“We’ve been known to use coffee shops, art galleries and even boardrooms as cinemas in the past. By doing this we hope to encourage more young filmmakers to take up the art and to become the directors, cinematographers and producers of the future.”

As well as film screenings the event also presented several free workshops, delivered by established professionals in the industry, imparting advice and wisdom. Roar Motion’s Rob Parsons, who operated an informal showcase with business partner Matt Eyre told us: “It’s very important these workshops happen, when I was a student at University I would have loved to do something like this, get hands on with the technology in this way and see it all up close and in person, it’s invaluable”.

Councilor John Kelly, Sunderland City Council’s portfolio holder for public health, wellness and culture, said: “Sunderland is a very warm and friendly city and I’m certain this army of filmmakers, writers and actors will be afforded a fine Wearside welcome. Sunderland Shorts is helping put our city on the filmmaking map, and not only bringing exciting new talent in, but helping our city’s creative bight sparks showcase their own work to a whole new audience.”

Personal screen highlights included ‘Pebbles’, a drama from Jonathan Shaw which saw a woman return to the hotel where she spent her honeymoon fifty years hence. ‘Four Day Weekend’ was a superbly acted American drama about a married couple on a self imposed relationship break, animation ‘The Slow Lane’ was an incredible undertaking in both creation and design, a simple film about a tiny village and the damage of a fallen tree and the surreal ‘Dots’ was less than 91 seconds long, but also provided a unique interpretation into the genre of dance from filmmakers Jody Oberfelder and Eric Siegel.

As in previous years, winning films were announced on the last night of the festival, with Irish drama ‘Pebbles’ capturing both Best International picture and a Jury’s Choice award. Best North East regional film went to ‘Mordecai’, a truly original comedy drama from Benjamin Lee about two brothers at their father’s funeral, made with the permission and involvement of an orthodox Jewish community in Gateshead. There was also an audience choice award for James Cookson’s horror, ‘Panic’ while Best UK National film went to the picture that had proceeded it in that screening, comedy ‘Rhonna and Donna’ from director Diana O Pusic about two women conjoined at the hip.

“You make the film you feel passionate about” Carys’ told us, and this mantra can easily be transferred to the positive work Sunderland Shorts are doing making a festival in an area they truly feel passionate about.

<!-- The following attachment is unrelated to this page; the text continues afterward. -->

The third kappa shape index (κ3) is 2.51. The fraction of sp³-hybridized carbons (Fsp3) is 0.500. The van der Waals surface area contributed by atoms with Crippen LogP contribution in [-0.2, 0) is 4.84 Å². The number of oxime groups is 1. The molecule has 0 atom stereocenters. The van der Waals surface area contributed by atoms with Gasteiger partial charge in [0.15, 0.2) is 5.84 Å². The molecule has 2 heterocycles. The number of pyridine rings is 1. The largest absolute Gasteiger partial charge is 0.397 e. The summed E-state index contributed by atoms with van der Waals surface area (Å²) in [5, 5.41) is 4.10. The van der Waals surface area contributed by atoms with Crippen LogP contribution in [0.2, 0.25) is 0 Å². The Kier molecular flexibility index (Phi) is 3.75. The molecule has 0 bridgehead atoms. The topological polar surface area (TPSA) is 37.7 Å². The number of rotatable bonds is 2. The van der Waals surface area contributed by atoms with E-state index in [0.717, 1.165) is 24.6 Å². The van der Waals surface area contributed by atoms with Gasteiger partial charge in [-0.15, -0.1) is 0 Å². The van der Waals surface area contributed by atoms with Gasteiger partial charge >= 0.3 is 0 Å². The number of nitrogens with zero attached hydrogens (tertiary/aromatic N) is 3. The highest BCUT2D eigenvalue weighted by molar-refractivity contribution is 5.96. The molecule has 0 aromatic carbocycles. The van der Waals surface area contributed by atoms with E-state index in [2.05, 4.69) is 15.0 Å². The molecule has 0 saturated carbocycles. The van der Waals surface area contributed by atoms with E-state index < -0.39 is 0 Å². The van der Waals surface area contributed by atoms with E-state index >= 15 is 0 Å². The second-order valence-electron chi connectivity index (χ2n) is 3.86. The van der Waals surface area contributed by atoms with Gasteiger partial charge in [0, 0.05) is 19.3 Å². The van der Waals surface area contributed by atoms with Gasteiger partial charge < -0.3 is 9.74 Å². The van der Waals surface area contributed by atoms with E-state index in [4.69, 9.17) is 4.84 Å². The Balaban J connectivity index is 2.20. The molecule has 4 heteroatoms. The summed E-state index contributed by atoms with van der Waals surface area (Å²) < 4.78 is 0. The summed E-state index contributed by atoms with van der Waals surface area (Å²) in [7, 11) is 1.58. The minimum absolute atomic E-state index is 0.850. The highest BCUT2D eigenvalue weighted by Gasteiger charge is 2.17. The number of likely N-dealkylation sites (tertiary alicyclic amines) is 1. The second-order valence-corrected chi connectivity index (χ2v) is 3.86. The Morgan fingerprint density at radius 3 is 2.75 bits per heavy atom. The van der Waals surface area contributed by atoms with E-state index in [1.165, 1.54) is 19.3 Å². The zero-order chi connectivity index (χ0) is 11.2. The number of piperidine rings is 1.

“Each year, it is growing, and as we move into our third year, we look forward to creating something that is bigger and better than ever” Anne told me of this year’s event, “establishing a reputation of being ‘the friendliest festival’” making it obvious the team has no plans to slow down. “Short films aren’t an easy sell” Hannah confided, reflecting on the festival overall, “but we’re making steps forward each year to increase our audiences and to engage with more filmmakers from all over the world.”

With such a unique platform and a plethora of talent signing up, there’s no reason to imagine we’ll see the end of Sunderland Shorts anytime soon.

Mad Max; Black and Chrome, Film Review

When George Miller’s Fury Road first burst onto our screens in 2015, we were greeted with a novel concept, a truly likable post millennium film. In our cynical world we’d forgotten the beauty of a movie which doesn’t over think, looks artistically incredible and has a simple plot. Max is a drifter, captured by renegades who seek his blood, forced into servitude. A tyrannical dictator named ‘Joe’ keeps several women captive, hoping to conceive a suitable heir, their beauty and purity unmatched. Max and Joe collide, the women in both their lives suitably liberated and the pursuit is on.

At its heart, Mad Max is a road movie, everything from Max himself to the metal guitarist (now perhaps more infamous for refusing to help inaugurate Donald Trump) strapped firmly to a hood. In this new edition some 24 months later we’re treated to a picture entirely converted to black and chrome, something that creates a unique opportunity to have a revaluation of a modern blockbuster. While it’s impossible to say exactly what effect this monochrome effect has on modern film precisely, we can say that it looks incredible in its usage here, the darkness is more effective when it needs to be and there’s a sinister edge of horror comparable to the opening gambit of Mad Max 2. By removing the color from our screens the director has created a violently drawn image which we’re almost transfixed on. It’s art.

Like Alfred Hitchcock and Rod Stirling before him, Miller has purposefully chosen to avoid color, feeling that his choice of black and chrome may add that additional character the movie has been seeking. Miller calls this his superior version, and while I’m likely to agree, would remind viewers that the “original” version is just as good.